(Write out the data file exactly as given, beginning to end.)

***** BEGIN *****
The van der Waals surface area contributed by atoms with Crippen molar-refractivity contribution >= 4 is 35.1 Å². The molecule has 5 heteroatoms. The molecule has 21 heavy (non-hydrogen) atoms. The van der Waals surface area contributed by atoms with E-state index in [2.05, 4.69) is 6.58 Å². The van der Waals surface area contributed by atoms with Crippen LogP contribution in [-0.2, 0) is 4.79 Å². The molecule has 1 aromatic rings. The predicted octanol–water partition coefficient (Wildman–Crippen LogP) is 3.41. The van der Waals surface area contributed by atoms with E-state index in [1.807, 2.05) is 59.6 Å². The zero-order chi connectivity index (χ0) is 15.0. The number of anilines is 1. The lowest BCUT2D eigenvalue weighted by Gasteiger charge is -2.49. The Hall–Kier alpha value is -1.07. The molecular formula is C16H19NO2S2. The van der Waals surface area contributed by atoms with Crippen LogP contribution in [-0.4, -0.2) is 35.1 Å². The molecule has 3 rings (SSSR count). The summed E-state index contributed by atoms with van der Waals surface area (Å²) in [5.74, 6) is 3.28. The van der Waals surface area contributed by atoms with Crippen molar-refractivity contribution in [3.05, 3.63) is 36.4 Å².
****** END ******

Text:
The van der Waals surface area contributed by atoms with Crippen molar-refractivity contribution >= 4 is 35.1 Å². The molecule has 5 heteroatoms. The molecule has 21 heavy (non-hydrogen) atoms. The van der Waals surface area contributed by atoms with E-state index in [2.05, 4.69) is 6.58 Å². The van der Waals surface area contributed by atoms with Crippen LogP contribution in [-0.2, 0) is 4.79 Å². The molecule has 1 aromatic rings. The predicted octanol–water partition coefficient (Wildman–Crippen LogP) is 3.41. The van der Waals surface area contributed by atoms with E-state index in [1.807, 2.05) is 59.6 Å². The zero-order chi connectivity index (χ0) is 15.0. The number of anilines is 1. The lowest BCUT2D eigenvalue weighted by Gasteiger charge is -2.49. The Hall–Kier alpha value is -1.07. The molecular formula is C16H19NO2S2. The van der Waals surface area contributed by atoms with Crippen LogP contribution in [-0.4, -0.2) is 35.1 Å². The molecule has 3 rings (SSSR count). The summed E-state index contributed by atoms with van der Waals surface area (Å²) in [5.74, 6) is 3.28. The van der Waals surface area contributed by atoms with Crippen molar-refractivity contribution in [3.05, 3.63) is 36.4 Å².